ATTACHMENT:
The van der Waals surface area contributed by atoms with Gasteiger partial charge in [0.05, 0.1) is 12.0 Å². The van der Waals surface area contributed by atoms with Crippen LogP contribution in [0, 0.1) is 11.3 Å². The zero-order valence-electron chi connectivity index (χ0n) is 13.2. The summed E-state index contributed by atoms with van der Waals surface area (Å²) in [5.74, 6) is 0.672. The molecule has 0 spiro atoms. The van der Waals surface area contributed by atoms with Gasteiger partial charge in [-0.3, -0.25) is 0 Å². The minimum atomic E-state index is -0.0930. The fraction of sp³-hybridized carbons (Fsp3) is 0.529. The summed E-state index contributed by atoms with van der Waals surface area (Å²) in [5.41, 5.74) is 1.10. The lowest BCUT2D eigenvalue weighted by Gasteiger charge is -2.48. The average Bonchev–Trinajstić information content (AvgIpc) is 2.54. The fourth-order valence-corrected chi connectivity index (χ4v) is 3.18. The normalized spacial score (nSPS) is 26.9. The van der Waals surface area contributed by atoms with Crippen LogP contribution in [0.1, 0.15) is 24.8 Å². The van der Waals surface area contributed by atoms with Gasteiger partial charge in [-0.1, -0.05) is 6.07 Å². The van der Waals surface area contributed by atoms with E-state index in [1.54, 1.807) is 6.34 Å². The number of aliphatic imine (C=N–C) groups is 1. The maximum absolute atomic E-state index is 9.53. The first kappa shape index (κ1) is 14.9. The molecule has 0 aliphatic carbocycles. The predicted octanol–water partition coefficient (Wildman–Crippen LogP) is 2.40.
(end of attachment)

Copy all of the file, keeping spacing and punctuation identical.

The van der Waals surface area contributed by atoms with Gasteiger partial charge in [0.05, 0.1) is 12.0 Å². The van der Waals surface area contributed by atoms with Crippen LogP contribution in [0, 0.1) is 11.3 Å². The zero-order valence-electron chi connectivity index (χ0n) is 13.2. The summed E-state index contributed by atoms with van der Waals surface area (Å²) in [5.74, 6) is 0.672. The molecule has 0 spiro atoms. The van der Waals surface area contributed by atoms with Gasteiger partial charge in [-0.3, -0.25) is 0 Å². The minimum atomic E-state index is -0.0930. The fraction of sp³-hybridized carbons (Fsp3) is 0.529. The summed E-state index contributed by atoms with van der Waals surface area (Å²) in [5.41, 5.74) is 1.10. The lowest BCUT2D eigenvalue weighted by Gasteiger charge is -2.48. The average Bonchev–Trinajstić information content (AvgIpc) is 2.54. The fourth-order valence-corrected chi connectivity index (χ4v) is 3.18. The normalized spacial score (nSPS) is 26.9. The van der Waals surface area contributed by atoms with Crippen LogP contribution in [0.1, 0.15) is 24.8 Å². The van der Waals surface area contributed by atoms with Gasteiger partial charge in [-0.1, -0.05) is 6.07 Å². The van der Waals surface area contributed by atoms with E-state index in [1.54, 1.807) is 6.34 Å². The number of aliphatic imine (C=N–C) groups is 1. The maximum absolute atomic E-state index is 9.53. The first kappa shape index (κ1) is 14.9. The molecule has 0 aliphatic carbocycles. The predicted octanol–water partition coefficient (Wildman–Crippen LogP) is 2.40.